ART OR CRAFT? THE MAKERS CHIME IN! — Featured Maker: Susan Porteous

(Mt. Bachelor Letterpress Print | Photo courtesy of Susan Porteous)

Susan Porteous is the creative spark behind Green Bird Press, a small letterpress printing and bindery located in the Workhouse in Bend. As a designer of various forms of stationery, she describes her creations as “modern, minimalist and often geeky.” Whether entirely handmade or created using hand-operated machines, Susan’s high quality products resonate with a uniqueness that stems from the slight variations present in them. Because letterpress printing and book binding are both ancient crafts, Porteous seemed the perfect person to chime in on the “art or craft” discussion.

ME: Describe your art / craft.

SUSAN: I own and operate Green Bird Press, a small letterpress printing and book binding operation with a modern, minimalist approach to design. I make prints and cards, bookmarks, journals and other goods, which I sell online and in boutique stores nationwide. Since letterpress is my main thing, let me focus on that and describe a little bit about what that means.

Letterpress is a form of printmaking that was developed in the 15th century in conjunction with moveable type as a means for printing books and other text based media. It remained the primary printing process until offset lithography became popular in the 1950s, closely followed by the invention of digital printing processes at the end of the 20th century. With the adoption of these newer technologies by commercial printers, letterpress equipment was abandoned and slowly passed into the hands of artists and artisans.

There are various types of presses, but the basic idea is that ink is applied to the raised area of a printing plate or type, and paper is pressed onto this inked surface to transfer the image or text. In addition to the transfer of ink, the pressure applied by the press creates a physical impression in the surface of the paper. This visual and tactile quality of letterpress makes it unique from other forms of printing and is one of the reasons I’m drawn to it as a process. I use a combination of traditional metal, hand-set type and printing plates created from digital files for my work.

ME: Do you consider your work art or craft?

SUSAN: Letterpress work is usually considered as a craft as it actively involves a learnt skill and the creation of tangible, often functional, objects made by hand. I also create multiples that can be reproduced an infinite number of times, and my designs are the result of hours of researching and planning, drawing and redrawing, which fits the usual definition of craft much better than it does art. Therefore, my work is mostly craft.

Yet, while craft is practical, art is described as being imaginative and thought provoking. It is art that is said to evoke emotion and feeling and to provide connections. I like to think that my work is not purely practical, and I’ve certainly had many conversations with the people passing through the Workhouse (one of the reasons I love having my studio there) that have started because one of my prints evokes a memory or emotion for them. So, maybe my work can also be art.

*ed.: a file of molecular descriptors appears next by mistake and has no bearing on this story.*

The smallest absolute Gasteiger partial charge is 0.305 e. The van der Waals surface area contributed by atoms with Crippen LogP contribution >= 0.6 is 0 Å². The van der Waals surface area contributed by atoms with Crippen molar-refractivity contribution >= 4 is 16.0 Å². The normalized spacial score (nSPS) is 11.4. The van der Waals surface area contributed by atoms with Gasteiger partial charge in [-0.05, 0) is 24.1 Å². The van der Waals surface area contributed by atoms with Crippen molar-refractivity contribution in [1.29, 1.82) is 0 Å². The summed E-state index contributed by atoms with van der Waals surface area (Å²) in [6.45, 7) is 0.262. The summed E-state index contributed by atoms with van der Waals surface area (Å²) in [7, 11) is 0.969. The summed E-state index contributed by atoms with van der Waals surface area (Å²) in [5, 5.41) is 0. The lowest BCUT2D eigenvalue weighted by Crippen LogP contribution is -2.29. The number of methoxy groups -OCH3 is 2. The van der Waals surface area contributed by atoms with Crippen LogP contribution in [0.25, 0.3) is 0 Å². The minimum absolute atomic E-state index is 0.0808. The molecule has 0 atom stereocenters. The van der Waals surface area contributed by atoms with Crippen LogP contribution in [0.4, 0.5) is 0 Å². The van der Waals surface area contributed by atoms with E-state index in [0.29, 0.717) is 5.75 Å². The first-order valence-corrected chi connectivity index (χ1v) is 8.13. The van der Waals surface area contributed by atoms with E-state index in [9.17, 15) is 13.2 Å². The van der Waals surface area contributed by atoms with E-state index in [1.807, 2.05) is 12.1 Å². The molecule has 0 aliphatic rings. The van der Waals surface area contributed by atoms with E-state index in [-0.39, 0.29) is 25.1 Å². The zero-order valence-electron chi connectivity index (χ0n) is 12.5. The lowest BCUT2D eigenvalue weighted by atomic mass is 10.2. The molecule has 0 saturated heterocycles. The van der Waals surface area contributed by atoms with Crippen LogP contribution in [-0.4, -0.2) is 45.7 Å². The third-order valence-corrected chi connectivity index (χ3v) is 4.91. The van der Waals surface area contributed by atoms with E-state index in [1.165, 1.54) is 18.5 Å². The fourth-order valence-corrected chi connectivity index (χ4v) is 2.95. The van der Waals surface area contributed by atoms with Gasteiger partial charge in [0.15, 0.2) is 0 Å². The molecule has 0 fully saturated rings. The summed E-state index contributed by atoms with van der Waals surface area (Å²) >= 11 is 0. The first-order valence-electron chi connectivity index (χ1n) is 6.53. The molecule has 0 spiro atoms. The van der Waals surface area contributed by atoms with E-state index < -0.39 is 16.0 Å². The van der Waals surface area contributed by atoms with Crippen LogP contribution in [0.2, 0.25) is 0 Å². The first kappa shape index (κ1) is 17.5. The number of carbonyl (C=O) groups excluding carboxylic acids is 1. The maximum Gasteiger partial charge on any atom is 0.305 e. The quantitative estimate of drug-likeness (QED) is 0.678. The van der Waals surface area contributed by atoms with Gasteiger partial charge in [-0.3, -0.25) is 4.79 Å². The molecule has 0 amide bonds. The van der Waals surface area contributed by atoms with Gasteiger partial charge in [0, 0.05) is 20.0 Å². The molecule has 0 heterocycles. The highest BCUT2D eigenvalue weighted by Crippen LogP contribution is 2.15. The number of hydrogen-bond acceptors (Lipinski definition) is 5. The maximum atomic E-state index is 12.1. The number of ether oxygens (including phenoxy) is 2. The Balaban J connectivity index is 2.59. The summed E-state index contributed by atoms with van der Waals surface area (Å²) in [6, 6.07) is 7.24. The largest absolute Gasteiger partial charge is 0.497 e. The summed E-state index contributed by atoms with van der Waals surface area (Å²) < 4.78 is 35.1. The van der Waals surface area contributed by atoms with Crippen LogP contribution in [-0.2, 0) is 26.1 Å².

ME: As one who has seen your creations firsthand, I can attest to their artistic merits, sometimes evocative, othertimes charming, but always handsomely made!

How does your work address artistic concerns, like those that a painter or sculptor must consider (form, composition, color, value, texture)?

SUSAN: I work in a minimalist style with lots of white space, clean lines and small details. I like working in series and often create rules for myself that inform the composition, drawing style or other elements of the design. I also enjoy breaking these rules when I feel they no longer fit what I’m trying to convey.

The printing process also plays a part in many of my design considerations. For example, each colour in a print requires separate printing plates and an additional run through the press, so I tend to work with a limited colour palette. Sometimes, however, that little spot of colour is exactly what a print needs and is well worth the extra time and effort to incorporate it in the product design.

Earlier, I mentioned the physical impression you get from letterpress that is so evocative. One of my favorite things to do (which I don’t utilize nearly enough) is called blind printing — printing without ink to create just an impression in the paper. Because there is no colour it is visible only by the play of light and shadow or through touch, which is pretty wonderful.

ME: I find the elements you just described quite fascinating! Your mimalist approach leaves much space, both literally and figuratively, for the eye to wander and the mind to imagine. And this idea of texture playing a role without the use of color and instead relying solely on the interplay of light and shadow is very intriguing. I think it demands a certain sensitivity on behalf of the viewer who can appreciate nuance and subtlety.

What is your opinion on the arts / crafts dyad?

SUSAN: I think it’s an interesting subject to debate as there are clear differences and similarities between the two, yet they are not easy to define. I am happy to be called an artist, an artisan or a craftsperson, and would add maker, designer and printer (among others) to the list. Ultimately, I’m lucky that I get to make my living doing something creative that makes me happy, and I enjoy sharing that work with others.

ME: We are all fortunate that you get to do what you love because the joy you experience in making your work is palpable and provides us with joy as well! Thank you, Susan.

To view the exquisite work of Susan Porteous, please visit the Workhouse, located at 50 SE Scott St., #6 in Bend and open daily from 9am-5pm. You may also visit Susan’s website at

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